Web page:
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It’s that time of year again! The leaves are pretty bare, the weather is cold and wet. People are making their Christmas lists, looking at Black Friday deals and trying to watch back to back Christmas movies on the Hallmark Channel. Of course, Thanksgiving is coming up too, so some planning should be done (especially if you’re planning on doing it on a budget).

While it’s easy to push Thanksgiving dinner to the side and focus on Christmas dinners, decorations, and traditions, or even start thinking up New Years Resolutions, it’s important to remember that this holiday requires just as much planning and foresight.

Thanksgiving shouldn’t go unplanned, if anything, there should be a few pieces of crumpled paper on the floor with timesheets, lists, and plans in place as you try to come up with the perfect menu, delegate side dishes and organize the time spent in the kitchen for maximum efficiency. You do that too right?

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How to plan for Thanksgiving on a budget

The earlier you plan your budget and the menu, the better! -FACT!

Every month has sales cycles, and towards the end of the year, you have September, October, November, and December, each bringing different sales items to look forward to.

If you have your Thanksgiving dinner planned in September (you’re crazy early but in a much better position than those that start thinking of the menu a week before the big day).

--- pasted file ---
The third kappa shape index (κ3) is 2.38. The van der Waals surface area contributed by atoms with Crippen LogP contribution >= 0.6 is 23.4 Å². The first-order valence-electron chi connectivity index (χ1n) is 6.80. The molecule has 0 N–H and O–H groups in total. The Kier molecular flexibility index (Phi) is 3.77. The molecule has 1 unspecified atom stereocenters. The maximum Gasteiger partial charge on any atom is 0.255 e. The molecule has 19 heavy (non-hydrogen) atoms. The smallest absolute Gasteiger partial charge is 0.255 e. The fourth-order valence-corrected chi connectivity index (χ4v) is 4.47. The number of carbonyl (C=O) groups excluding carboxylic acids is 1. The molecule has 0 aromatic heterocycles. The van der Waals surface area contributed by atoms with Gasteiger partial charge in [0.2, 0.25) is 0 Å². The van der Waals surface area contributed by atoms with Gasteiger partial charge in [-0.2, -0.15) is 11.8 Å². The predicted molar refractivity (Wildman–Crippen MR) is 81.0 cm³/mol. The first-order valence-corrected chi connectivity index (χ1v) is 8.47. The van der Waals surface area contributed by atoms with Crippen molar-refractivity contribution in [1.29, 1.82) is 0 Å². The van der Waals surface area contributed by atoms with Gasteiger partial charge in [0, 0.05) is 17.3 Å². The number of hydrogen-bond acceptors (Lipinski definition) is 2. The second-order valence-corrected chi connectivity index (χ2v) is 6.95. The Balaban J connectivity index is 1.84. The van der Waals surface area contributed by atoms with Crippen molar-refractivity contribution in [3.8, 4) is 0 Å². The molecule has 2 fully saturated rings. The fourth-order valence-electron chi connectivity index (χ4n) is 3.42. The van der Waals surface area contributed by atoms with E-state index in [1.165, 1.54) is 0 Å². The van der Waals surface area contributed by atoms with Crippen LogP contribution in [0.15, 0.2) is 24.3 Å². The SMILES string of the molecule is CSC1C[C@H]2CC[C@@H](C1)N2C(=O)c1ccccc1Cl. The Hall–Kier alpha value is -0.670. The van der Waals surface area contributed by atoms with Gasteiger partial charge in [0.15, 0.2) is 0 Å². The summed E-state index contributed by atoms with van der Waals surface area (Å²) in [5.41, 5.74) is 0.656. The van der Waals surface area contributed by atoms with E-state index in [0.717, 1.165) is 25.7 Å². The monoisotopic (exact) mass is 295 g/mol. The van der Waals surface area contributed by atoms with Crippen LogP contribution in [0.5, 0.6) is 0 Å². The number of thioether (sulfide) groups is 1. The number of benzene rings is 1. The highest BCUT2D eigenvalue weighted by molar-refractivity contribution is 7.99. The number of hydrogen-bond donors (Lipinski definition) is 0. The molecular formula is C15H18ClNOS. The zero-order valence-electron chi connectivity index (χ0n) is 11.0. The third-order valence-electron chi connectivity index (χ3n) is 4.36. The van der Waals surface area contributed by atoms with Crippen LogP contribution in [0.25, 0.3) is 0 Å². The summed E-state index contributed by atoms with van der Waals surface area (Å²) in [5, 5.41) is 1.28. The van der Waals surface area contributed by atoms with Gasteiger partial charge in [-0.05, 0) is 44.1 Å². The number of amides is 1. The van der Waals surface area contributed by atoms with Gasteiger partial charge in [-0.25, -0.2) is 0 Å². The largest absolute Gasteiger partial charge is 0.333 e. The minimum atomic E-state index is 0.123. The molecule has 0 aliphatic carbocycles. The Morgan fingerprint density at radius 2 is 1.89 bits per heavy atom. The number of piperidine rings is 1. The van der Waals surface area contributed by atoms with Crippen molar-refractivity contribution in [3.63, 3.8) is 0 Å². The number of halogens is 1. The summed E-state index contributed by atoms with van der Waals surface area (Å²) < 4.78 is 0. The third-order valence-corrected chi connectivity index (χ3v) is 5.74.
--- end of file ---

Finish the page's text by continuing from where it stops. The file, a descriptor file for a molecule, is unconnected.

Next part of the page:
With most families doing some sort of traditional menu, it’s pretty easy to guess what will be on the table. An easy and inexpensive dinner usually includes meat (such as turkey or ham) and side dishes like green beans, stuffing, mashed potatoes, gravy, etc.

If you have this in mind when you do your grocery shopping in September or October, you can grab one or two small non-perishable items (of freezer-friendly items) and stow them away until needed. Bags of cranberries are freezer friendly and a can of pumpkin pie filling can sit unbothered in your pantry.

Spooner farms photo of the kids

How to get Thanksgiving on the table for cheap

Plan to spend $5 (or less) per week. That comes out to less than $25 a month. As you look at the store sale flyers and plan your shopping lists and meal plans, try to squeeze out $5 that you can use for non-perishable or freezer-friendly food.